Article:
A robotic hand project created by a group of researchers is debatably the most human-like robotic hands ever made. This development closes the gap into a revolutionary limb regeneration and neuroprosthetics in the near future.
Researchers from the University of Washington in Seattle were able to design and build what is arguably the most realistic robotic hands with the functionality of human hands. These robotic hands were said to effectively imitate the human hand’s joint kinematics and tendon networks.
Biomimetic Anthropomorphic Robotic Hands
The structure of the robotic hand project used 3D-printed “bones” from human hand skeleton. They are then connected to artificial joints and tendons made of Spectra strings. Meanwhile, the muscles are recreated through 10 Dynamixel sensors located below the hand to control the movement.
While robotic hands are able to move through programming, what makes the biomimetic hands by Zhe Xu and Emanuel Todorov highly functional is its structure. Because of its construction, the robotic hands are able to mimic the human hand movement effectively, like being able to grasp challenging objects such as credit card, a dollar bill, cell phone and more.
Helpful Applications Someday
Previously, functionality and form of robot hands do not always go together. You get one while you most likely lose another. But the biomimetic robotic hands are not Terminator-looking and instead very life-like and proficient.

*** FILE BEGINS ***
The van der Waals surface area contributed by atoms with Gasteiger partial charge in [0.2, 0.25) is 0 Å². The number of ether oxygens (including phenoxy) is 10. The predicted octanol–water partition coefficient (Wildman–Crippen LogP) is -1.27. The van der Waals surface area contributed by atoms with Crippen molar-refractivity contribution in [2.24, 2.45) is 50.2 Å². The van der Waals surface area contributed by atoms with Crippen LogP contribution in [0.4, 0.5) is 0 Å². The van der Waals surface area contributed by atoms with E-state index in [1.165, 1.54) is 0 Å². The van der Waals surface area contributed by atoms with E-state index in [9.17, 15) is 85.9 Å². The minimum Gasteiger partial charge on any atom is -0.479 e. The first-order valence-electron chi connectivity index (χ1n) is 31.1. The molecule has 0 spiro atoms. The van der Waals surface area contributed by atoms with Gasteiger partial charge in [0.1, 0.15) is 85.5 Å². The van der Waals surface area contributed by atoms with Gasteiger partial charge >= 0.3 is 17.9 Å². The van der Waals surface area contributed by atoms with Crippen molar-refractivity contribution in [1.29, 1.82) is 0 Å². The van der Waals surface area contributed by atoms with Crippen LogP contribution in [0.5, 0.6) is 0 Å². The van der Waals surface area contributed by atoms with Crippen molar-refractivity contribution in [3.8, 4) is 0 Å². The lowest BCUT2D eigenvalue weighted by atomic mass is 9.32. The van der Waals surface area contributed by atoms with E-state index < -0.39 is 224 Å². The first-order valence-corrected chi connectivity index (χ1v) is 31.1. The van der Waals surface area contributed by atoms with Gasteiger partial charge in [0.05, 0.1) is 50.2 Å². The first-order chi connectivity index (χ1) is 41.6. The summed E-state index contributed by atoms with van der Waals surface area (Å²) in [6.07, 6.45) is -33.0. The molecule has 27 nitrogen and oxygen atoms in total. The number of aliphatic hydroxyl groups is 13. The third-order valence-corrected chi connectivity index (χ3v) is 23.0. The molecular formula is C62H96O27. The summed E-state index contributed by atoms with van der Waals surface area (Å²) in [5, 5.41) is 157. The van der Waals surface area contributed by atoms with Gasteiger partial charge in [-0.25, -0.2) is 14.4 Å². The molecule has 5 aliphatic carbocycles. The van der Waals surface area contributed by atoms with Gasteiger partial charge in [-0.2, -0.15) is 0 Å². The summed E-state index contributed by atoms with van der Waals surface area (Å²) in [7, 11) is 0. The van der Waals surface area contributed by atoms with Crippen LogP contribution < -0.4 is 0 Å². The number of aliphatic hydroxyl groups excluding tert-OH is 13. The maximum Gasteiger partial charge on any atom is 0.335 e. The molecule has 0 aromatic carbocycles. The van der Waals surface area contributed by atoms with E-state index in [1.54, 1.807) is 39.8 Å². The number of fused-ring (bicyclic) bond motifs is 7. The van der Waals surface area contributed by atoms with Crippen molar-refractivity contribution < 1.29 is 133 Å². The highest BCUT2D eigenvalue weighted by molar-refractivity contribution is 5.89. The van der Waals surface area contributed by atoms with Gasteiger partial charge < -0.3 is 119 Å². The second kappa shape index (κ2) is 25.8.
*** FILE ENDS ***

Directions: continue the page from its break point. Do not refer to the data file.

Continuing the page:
Meanwhile, the researchers also suggested in their study how further research of their hand design can be used as a basis for studies of human limb regeneration and grafting of lab-grown cells. They also voiced their plans to collaborate with biology and tissue engineering researchers for exploring the design’s potential in neuroprosthetics and limb regeneration.
The robotic hand project is undoubtedly a promising design that could help reinvigorate wounded soldiers and get their life back from the battlefield. Moreover, there are many applications of the tech to delve into in the fields of biology, tissue engineering and more.